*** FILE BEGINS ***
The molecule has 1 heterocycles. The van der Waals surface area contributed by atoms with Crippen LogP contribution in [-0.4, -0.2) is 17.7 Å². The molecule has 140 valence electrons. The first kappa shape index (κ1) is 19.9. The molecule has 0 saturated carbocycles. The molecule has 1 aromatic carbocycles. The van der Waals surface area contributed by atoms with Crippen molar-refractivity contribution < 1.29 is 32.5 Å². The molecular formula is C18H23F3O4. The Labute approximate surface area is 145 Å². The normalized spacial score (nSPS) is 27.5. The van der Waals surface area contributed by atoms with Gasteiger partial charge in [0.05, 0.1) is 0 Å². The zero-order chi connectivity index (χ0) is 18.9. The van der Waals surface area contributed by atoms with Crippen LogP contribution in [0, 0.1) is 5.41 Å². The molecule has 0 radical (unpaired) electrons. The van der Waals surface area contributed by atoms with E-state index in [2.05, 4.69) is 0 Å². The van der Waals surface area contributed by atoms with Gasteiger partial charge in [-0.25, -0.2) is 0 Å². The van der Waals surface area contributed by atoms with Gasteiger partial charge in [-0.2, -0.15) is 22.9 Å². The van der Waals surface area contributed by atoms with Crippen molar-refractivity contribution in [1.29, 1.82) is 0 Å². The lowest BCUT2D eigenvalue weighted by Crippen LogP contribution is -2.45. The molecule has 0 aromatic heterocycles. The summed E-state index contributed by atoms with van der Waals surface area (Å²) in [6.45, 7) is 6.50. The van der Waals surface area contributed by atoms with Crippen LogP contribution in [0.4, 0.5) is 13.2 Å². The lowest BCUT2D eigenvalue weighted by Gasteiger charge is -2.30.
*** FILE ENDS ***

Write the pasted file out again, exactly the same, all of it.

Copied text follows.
The molecule has 1 heterocycles. The van der Waals surface area contributed by atoms with Crippen LogP contribution in [-0.4, -0.2) is 17.7 Å². The molecule has 140 valence electrons. The first kappa shape index (κ1) is 19.9. The molecule has 0 saturated carbocycles. The molecule has 1 aromatic carbocycles. The van der Waals surface area contributed by atoms with Crippen molar-refractivity contribution < 1.29 is 32.5 Å². The molecular formula is C18H23F3O4. The Labute approximate surface area is 145 Å². The normalized spacial score (nSPS) is 27.5. The van der Waals surface area contributed by atoms with Gasteiger partial charge in [0.05, 0.1) is 0 Å². The zero-order chi connectivity index (χ0) is 18.9. The van der Waals surface area contributed by atoms with Crippen LogP contribution in [0, 0.1) is 5.41 Å². The molecule has 0 radical (unpaired) electrons. The van der Waals surface area contributed by atoms with E-state index in [2.05, 4.69) is 0 Å². The van der Waals surface area contributed by atoms with Gasteiger partial charge in [-0.25, -0.2) is 0 Å². The van der Waals surface area contributed by atoms with Gasteiger partial charge in [-0.2, -0.15) is 22.9 Å². The van der Waals surface area contributed by atoms with Crippen molar-refractivity contribution in [1.29, 1.82) is 0 Å². The lowest BCUT2D eigenvalue weighted by Crippen LogP contribution is -2.45. The molecule has 0 aromatic heterocycles. The summed E-state index contributed by atoms with van der Waals surface area (Å²) in [6.45, 7) is 6.50. The van der Waals surface area contributed by atoms with Crippen LogP contribution in [0.4, 0.5) is 13.2 Å². The lowest BCUT2D eigenvalue weighted by Gasteiger charge is -2.30.